Despite the lacklustre setting, I was still marvelled to visit the famous street and learn all about the process of making these artworks made of different materials like clay, wood, ivory, brass, and coral. Many of these materials were believed to be sacred with the ability to wane off evil spirits. But the current attitudes by many of the inhabitants of Igun Street typified the fear reflected by many that our culture was slowly being lost as we embrace more of technology and Western modernity. Though this fear is not wholly unfounded, it only tells one side of the many-layered story.

Bronze work in Benin largely remains undeveloped. The same practices that have always been employed in the bronze making process has not changed or been simplified over time, it remains untouched all these years and surmises a lack of innovation to make the process less tedious for a new generation of bronze makers looking to enter into the craft. Indeed, if the Benin’s royal family and the Nigerian governments plan to open a museum in Benin City in 2023 with at least 300 Benin Bronzes ring true, surely there should also be an influx of artifacts that have been made locally in Benin rather than a wholesale reliance on the loaned relics from European museums. These loans are said to run for three years with an option to renew after those years, making no mention of a plan to return these artifacts to their rightful owners.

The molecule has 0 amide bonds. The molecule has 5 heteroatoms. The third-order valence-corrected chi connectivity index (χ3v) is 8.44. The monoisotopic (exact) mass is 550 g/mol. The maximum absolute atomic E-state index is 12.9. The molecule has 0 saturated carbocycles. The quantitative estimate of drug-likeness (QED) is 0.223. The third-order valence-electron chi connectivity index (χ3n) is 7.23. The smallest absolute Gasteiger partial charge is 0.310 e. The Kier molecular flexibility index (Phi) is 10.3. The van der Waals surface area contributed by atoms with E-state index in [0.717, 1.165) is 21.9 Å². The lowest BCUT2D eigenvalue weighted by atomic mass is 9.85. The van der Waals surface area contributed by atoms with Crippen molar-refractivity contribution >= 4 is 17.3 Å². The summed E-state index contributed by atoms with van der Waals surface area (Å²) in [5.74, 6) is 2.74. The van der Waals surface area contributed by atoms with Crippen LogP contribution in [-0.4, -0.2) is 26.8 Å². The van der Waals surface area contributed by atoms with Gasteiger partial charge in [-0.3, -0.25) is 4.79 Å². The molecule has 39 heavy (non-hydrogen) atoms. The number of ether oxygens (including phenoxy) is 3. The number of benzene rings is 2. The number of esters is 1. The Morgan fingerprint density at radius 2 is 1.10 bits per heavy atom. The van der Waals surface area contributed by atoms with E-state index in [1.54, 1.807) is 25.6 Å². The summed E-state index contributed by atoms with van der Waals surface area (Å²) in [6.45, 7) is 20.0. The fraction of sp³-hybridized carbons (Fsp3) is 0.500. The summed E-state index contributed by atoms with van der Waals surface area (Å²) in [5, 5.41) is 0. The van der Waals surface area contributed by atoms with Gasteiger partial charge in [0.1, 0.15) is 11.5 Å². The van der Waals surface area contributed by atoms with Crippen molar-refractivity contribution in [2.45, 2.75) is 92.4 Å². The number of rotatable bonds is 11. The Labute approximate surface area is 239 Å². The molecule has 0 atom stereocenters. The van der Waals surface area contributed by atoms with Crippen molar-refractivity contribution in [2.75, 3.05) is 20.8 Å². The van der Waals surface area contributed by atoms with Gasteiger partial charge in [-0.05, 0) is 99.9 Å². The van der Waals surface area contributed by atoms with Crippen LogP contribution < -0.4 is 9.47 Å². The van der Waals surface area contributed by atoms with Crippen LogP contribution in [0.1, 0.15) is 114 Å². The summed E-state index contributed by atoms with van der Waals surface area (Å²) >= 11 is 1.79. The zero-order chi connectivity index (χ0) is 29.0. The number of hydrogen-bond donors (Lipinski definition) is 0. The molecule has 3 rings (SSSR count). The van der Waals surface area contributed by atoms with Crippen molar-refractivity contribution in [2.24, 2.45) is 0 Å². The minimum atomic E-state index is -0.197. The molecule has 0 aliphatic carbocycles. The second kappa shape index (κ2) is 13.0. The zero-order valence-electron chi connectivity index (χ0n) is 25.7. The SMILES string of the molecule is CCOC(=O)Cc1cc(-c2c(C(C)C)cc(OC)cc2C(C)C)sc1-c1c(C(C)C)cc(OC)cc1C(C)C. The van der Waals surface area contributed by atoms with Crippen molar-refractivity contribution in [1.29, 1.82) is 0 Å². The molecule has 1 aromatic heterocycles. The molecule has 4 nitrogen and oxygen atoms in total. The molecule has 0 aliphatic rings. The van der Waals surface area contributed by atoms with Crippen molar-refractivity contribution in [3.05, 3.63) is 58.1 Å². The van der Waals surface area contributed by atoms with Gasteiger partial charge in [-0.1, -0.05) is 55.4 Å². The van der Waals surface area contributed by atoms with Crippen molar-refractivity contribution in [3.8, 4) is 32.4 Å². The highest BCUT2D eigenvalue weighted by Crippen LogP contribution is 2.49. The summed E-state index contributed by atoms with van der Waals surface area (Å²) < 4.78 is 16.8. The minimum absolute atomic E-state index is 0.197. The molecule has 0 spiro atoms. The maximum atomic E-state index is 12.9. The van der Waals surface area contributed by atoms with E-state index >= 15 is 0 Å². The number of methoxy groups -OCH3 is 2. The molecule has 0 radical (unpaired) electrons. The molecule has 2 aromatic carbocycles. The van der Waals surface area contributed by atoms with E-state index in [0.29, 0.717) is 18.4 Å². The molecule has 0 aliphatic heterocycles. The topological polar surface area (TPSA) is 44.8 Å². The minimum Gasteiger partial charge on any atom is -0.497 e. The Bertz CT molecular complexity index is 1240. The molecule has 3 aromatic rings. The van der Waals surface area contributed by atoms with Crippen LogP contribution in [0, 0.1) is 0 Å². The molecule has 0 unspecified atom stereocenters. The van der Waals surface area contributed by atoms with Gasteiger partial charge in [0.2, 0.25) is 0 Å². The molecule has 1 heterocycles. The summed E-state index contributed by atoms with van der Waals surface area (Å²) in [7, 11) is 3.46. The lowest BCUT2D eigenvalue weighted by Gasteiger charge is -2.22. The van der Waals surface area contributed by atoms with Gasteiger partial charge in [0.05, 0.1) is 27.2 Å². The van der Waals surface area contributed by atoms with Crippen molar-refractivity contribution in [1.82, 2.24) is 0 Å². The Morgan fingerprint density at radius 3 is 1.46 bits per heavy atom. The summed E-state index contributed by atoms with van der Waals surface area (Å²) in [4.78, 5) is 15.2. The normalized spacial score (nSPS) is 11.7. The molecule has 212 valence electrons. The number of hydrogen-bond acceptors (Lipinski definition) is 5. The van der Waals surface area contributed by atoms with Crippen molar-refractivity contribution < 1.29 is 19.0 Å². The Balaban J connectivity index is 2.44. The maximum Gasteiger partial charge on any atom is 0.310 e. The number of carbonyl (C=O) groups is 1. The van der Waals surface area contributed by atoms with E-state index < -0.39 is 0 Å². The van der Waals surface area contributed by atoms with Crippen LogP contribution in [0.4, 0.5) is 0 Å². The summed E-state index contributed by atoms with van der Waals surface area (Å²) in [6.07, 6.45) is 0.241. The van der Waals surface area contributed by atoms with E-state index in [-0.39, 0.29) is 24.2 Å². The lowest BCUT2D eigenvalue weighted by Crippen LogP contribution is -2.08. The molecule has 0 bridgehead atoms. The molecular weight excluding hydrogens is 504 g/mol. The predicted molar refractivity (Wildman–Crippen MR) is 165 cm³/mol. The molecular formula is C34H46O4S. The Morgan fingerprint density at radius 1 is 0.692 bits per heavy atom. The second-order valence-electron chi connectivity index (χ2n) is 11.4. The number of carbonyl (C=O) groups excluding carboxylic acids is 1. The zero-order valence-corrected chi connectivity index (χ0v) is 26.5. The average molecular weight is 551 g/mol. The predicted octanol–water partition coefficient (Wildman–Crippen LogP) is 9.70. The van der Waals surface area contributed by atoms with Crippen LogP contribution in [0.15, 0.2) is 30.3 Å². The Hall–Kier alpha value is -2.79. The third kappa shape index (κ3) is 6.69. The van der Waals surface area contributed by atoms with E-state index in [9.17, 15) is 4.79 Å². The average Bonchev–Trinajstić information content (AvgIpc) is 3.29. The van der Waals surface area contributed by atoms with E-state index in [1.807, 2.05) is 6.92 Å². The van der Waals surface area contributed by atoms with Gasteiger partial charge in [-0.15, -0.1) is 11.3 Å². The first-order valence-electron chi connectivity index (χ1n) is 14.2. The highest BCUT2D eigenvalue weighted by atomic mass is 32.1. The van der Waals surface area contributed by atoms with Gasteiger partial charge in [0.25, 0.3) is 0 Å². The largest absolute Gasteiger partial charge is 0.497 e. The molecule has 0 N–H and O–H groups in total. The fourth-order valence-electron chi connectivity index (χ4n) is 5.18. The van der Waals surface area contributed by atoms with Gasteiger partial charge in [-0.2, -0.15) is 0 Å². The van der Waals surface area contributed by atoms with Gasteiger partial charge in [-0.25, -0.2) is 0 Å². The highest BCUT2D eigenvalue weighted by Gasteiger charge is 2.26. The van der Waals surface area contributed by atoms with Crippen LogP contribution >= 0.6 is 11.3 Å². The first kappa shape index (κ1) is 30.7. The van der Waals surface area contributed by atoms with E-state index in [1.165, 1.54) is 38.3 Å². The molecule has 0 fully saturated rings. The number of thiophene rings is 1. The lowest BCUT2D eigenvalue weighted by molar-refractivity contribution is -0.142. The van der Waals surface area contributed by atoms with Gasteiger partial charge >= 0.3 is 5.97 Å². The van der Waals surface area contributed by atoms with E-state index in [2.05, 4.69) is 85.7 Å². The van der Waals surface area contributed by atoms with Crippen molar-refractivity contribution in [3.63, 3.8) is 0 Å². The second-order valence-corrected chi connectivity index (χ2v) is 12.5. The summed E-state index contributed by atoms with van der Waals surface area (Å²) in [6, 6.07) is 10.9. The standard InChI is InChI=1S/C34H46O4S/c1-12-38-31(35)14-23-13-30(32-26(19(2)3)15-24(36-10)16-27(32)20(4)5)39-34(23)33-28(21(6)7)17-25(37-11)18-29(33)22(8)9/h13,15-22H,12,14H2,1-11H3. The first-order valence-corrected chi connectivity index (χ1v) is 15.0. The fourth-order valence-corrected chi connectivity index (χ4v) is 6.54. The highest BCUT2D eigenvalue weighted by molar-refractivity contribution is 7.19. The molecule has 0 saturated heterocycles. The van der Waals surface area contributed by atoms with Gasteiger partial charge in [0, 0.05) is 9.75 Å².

According to an art collector, Prince Shyllon, there is reason to believe that the Nigerian ecosystem for art isn’t where these artifacts should be yet especially as local attitudes towards historical artifacts are very often demonized. Judging from my grandmother’s disapproval of my fascination with these bronze relics, there is some truth to Prince Shyllon’s statements.

It does strike a chord that we’re losing touch with a very important part of our culture that seems to be dying because of a lack of development and outdated practices. Indeed, if we are to look forward to a better future, it would be necessary to re-evaluate our current practices that mar its future ranging from women’s exclusion in the bronze making process to the fact that only descendants of the trade granted permission to uphold the craft. As discussions continue to hold on the return of relics from the West, it is time for the government to also invest in the local wares in the country and to help propulse its innovation.